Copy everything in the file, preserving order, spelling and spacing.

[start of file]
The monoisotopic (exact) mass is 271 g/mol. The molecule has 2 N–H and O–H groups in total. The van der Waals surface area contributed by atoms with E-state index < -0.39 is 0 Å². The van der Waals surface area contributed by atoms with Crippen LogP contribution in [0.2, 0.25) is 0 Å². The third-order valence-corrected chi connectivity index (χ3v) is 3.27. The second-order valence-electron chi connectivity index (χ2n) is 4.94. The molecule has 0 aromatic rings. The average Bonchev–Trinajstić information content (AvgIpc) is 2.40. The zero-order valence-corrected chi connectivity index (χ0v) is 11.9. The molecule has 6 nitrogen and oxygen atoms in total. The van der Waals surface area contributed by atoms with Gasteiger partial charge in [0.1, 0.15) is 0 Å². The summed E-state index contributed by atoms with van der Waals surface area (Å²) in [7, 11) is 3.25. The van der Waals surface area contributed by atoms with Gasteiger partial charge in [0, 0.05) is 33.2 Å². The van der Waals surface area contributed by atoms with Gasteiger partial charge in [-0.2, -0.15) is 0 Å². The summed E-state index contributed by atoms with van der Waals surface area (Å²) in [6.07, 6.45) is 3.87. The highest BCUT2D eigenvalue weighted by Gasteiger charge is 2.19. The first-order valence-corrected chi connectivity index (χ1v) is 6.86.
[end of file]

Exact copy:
The monoisotopic (exact) mass is 271 g/mol. The molecule has 2 N–H and O–H groups in total. The van der Waals surface area contributed by atoms with E-state index < -0.39 is 0 Å². The van der Waals surface area contributed by atoms with Crippen LogP contribution in [0.2, 0.25) is 0 Å². The third-order valence-corrected chi connectivity index (χ3v) is 3.27. The second-order valence-electron chi connectivity index (χ2n) is 4.94. The molecule has 0 aromatic rings. The average Bonchev–Trinajstić information content (AvgIpc) is 2.40. The zero-order valence-corrected chi connectivity index (χ0v) is 11.9. The molecule has 6 nitrogen and oxygen atoms in total. The van der Waals surface area contributed by atoms with Gasteiger partial charge in [0.1, 0.15) is 0 Å². The summed E-state index contributed by atoms with van der Waals surface area (Å²) in [7, 11) is 3.25. The van der Waals surface area contributed by atoms with Gasteiger partial charge in [0, 0.05) is 33.2 Å². The van der Waals surface area contributed by atoms with Gasteiger partial charge in [-0.2, -0.15) is 0 Å². The summed E-state index contributed by atoms with van der Waals surface area (Å²) in [6.07, 6.45) is 3.87. The highest BCUT2D eigenvalue weighted by Gasteiger charge is 2.19. The first-order valence-corrected chi connectivity index (χ1v) is 6.86.